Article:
More than 300 scientists and scholars are believed to have been recruited by talent recruitment schemes controlled by the Chinese Communist Party over the past decade, further raising concern Australian academics are giving Beijing access to their technologies and inventions.
One professor who was working on drone research in Australia trained a People’s Liberation Army scientist who went on to become the chief technician for a Chinese military drone program.
The extent of CCP talent-recruitment activity in Australian universities and other research institutions may have resulted in $280 million in grant fraud over the past two decades, according to evidence given to a parliamentary inquiry.
The new research has identified 325 participants in CCP talent-recruitment programs from Australian research institutions, with many having conflicting commitments such as maintaining jobs in China while also being employed full-time in Australia.
Federal Parliament’s powerful intelligence and security committee is holding an inquiry into foreign interference at Australian universities, including the role of the Chinese government’s talent recruitment programs.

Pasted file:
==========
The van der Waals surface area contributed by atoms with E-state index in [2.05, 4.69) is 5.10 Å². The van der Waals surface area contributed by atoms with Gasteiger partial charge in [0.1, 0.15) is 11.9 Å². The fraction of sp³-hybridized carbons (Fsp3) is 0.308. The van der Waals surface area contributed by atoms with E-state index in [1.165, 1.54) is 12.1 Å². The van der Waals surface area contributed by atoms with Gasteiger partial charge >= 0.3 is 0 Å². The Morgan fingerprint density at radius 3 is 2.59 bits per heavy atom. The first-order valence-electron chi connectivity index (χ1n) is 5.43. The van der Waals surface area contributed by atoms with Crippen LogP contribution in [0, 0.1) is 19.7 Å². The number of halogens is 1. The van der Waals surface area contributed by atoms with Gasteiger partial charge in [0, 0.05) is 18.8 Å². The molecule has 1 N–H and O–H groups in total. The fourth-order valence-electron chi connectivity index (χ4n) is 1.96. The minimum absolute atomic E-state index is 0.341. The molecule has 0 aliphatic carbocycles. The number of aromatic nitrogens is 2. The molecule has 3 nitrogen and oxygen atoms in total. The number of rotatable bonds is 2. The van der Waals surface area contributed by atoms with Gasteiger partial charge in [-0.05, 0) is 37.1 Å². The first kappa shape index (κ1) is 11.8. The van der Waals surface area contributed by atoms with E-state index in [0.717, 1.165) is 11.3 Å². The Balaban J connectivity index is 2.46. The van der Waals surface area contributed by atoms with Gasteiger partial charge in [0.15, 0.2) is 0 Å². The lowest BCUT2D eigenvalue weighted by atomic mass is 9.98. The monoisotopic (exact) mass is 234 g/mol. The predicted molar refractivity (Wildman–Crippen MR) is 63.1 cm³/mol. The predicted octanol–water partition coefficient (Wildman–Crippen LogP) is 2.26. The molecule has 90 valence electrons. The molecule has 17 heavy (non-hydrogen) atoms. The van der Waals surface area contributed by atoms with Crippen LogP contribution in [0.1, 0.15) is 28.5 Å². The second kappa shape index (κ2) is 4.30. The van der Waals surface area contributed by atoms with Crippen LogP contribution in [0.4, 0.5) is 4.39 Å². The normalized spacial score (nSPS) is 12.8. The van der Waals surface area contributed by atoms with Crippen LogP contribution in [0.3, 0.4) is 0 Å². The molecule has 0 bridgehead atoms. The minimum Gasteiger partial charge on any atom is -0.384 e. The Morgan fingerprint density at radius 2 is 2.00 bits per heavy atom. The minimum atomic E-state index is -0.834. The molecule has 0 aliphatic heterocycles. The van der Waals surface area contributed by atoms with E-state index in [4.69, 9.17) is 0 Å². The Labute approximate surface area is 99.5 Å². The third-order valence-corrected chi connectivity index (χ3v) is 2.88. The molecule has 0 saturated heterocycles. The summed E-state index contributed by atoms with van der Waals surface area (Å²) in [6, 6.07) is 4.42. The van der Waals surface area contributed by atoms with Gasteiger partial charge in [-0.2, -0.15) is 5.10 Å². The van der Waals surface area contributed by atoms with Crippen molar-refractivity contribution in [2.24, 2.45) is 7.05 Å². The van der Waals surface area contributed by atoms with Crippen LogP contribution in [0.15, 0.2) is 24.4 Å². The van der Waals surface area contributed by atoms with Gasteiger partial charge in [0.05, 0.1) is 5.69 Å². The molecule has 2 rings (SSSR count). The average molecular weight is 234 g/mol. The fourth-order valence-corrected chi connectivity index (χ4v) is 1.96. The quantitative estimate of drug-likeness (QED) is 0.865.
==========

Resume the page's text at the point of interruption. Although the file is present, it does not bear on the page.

The Australian government has been increasingly concerned that talent-recruitment initiatives such as Beijing’s Thousand Talents Plan may facilitate espionage and theft of intellectual property. The programs give researchers funding and the opportunity to commercialise their work in return for Beijing getting access to their research.
In a submission to the inquiry, CCP-influence expert Alex Joske identified 59 cases of academics and researchers receiving highly competitive fellowships from the Australian Research Council while apparently working at the same time in China.
All funding agreements require recipients to disclose conflicts of interest and holding an appointment under a Chinese government talent recruitment program could breach grant funding guidelines.
“CCP talent recruitment activity in Australia may be associated with as much as AU$280 million in grant fraud over the past two decades,” Mr Joske’s submission states.
“Australian research grants come with clear requirements to disclose conflicts of interest. In some cases, they prohibit recipients from taking up external employment or other fellowships and require them to predominantly reside in Australia.
“Such behaviour would also breach university policies on conflicts of interest, external employment, intellectual property and research commercialisation.”